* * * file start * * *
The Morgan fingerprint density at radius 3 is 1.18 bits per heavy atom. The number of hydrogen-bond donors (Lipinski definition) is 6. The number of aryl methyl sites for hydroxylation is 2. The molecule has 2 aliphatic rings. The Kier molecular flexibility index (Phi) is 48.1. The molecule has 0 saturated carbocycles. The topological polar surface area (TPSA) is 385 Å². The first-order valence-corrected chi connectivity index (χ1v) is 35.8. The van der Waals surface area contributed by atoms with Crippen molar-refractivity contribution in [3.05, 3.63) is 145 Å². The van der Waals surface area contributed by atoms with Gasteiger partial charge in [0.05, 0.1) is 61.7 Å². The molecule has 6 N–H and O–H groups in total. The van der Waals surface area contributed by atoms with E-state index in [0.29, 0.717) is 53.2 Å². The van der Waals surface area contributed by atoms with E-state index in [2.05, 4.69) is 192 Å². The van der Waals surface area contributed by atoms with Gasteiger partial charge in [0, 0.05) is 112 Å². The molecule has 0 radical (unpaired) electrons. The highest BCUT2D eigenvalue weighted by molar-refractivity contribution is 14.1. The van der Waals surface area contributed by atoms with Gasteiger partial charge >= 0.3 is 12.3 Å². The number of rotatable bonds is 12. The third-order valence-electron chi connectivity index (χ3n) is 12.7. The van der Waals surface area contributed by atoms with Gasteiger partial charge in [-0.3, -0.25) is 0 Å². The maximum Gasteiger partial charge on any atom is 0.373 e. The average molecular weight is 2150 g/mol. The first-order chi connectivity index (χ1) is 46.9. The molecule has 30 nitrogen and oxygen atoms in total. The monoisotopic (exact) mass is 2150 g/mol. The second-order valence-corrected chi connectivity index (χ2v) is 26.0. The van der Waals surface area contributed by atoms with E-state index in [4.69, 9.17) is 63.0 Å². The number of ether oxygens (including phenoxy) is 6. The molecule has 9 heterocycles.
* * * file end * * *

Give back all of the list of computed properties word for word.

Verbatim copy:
The Morgan fingerprint density at radius 3 is 1.18 bits per heavy atom. The number of hydrogen-bond donors (Lipinski definition) is 6. The number of aryl methyl sites for hydroxylation is 2. The molecule has 2 aliphatic rings. The Kier molecular flexibility index (Phi) is 48.1. The molecule has 0 saturated carbocycles. The topological polar surface area (TPSA) is 385 Å². The first-order valence-corrected chi connectivity index (χ1v) is 35.8. The van der Waals surface area contributed by atoms with Crippen molar-refractivity contribution in [3.05, 3.63) is 145 Å². The van der Waals surface area contributed by atoms with Gasteiger partial charge in [0.05, 0.1) is 61.7 Å². The molecule has 6 N–H and O–H groups in total. The van der Waals surface area contributed by atoms with E-state index in [0.29, 0.717) is 53.2 Å². The van der Waals surface area contributed by atoms with E-state index in [2.05, 4.69) is 192 Å². The van der Waals surface area contributed by atoms with Gasteiger partial charge in [0, 0.05) is 112 Å². The molecule has 0 radical (unpaired) electrons. The highest BCUT2D eigenvalue weighted by molar-refractivity contribution is 14.1. The van der Waals surface area contributed by atoms with Gasteiger partial charge >= 0.3 is 12.3 Å². The number of rotatable bonds is 12. The third-order valence-electron chi connectivity index (χ3n) is 12.7. The van der Waals surface area contributed by atoms with Gasteiger partial charge in [-0.3, -0.25) is 0 Å². The maximum Gasteiger partial charge on any atom is 0.373 e. The average molecular weight is 2150 g/mol. The first-order chi connectivity index (χ1) is 46.9. The molecule has 30 nitrogen and oxygen atoms in total. The monoisotopic (exact) mass is 2150 g/mol. The second-order valence-corrected chi connectivity index (χ2v) is 26.0. The van der Waals surface area contributed by atoms with E-state index in [4.69, 9.17) is 63.0 Å². The number of ether oxygens (including phenoxy) is 6. The molecule has 9 heterocycles.